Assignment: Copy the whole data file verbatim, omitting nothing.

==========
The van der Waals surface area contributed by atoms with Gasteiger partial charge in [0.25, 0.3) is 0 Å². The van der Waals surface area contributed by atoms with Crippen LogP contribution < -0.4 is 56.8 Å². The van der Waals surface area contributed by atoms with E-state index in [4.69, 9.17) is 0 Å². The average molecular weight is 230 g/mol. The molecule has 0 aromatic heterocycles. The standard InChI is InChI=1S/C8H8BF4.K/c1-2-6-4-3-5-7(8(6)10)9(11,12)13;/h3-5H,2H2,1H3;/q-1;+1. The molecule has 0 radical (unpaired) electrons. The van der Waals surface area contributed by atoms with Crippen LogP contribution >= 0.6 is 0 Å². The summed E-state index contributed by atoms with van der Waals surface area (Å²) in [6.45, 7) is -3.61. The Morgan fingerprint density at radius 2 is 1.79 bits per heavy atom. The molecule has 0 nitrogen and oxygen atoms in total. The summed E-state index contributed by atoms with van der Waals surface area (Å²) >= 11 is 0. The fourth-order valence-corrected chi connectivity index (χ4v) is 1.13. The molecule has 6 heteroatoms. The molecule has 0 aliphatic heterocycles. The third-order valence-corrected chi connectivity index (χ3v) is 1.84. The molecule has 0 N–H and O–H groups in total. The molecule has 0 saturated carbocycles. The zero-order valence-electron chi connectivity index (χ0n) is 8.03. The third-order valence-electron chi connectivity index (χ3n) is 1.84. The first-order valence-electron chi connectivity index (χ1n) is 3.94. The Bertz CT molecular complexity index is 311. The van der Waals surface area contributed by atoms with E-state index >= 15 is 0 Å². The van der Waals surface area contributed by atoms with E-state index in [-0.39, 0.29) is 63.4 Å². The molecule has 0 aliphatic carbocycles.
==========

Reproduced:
The van der Waals surface area contributed by atoms with Gasteiger partial charge in [0.25, 0.3) is 0 Å². The van der Waals surface area contributed by atoms with Crippen LogP contribution < -0.4 is 56.8 Å². The van der Waals surface area contributed by atoms with E-state index in [4.69, 9.17) is 0 Å². The average molecular weight is 230 g/mol. The molecule has 0 aromatic heterocycles. The standard InChI is InChI=1S/C8H8BF4.K/c1-2-6-4-3-5-7(8(6)10)9(11,12)13;/h3-5H,2H2,1H3;/q-1;+1. The molecule has 0 radical (unpaired) electrons. The van der Waals surface area contributed by atoms with Crippen LogP contribution >= 0.6 is 0 Å². The summed E-state index contributed by atoms with van der Waals surface area (Å²) in [6.45, 7) is -3.61. The Morgan fingerprint density at radius 2 is 1.79 bits per heavy atom. The molecule has 0 nitrogen and oxygen atoms in total. The summed E-state index contributed by atoms with van der Waals surface area (Å²) >= 11 is 0. The fourth-order valence-corrected chi connectivity index (χ4v) is 1.13. The molecule has 6 heteroatoms. The molecule has 0 aliphatic heterocycles. The third-order valence-corrected chi connectivity index (χ3v) is 1.84. The molecule has 0 N–H and O–H groups in total. The molecule has 0 saturated carbocycles. The zero-order valence-electron chi connectivity index (χ0n) is 8.03. The third-order valence-electron chi connectivity index (χ3n) is 1.84. The first-order valence-electron chi connectivity index (χ1n) is 3.94. The Bertz CT molecular complexity index is 311. The van der Waals surface area contributed by atoms with E-state index >= 15 is 0 Å². The van der Waals surface area contributed by atoms with E-state index in [-0.39, 0.29) is 63.4 Å². The molecule has 0 aliphatic carbocycles.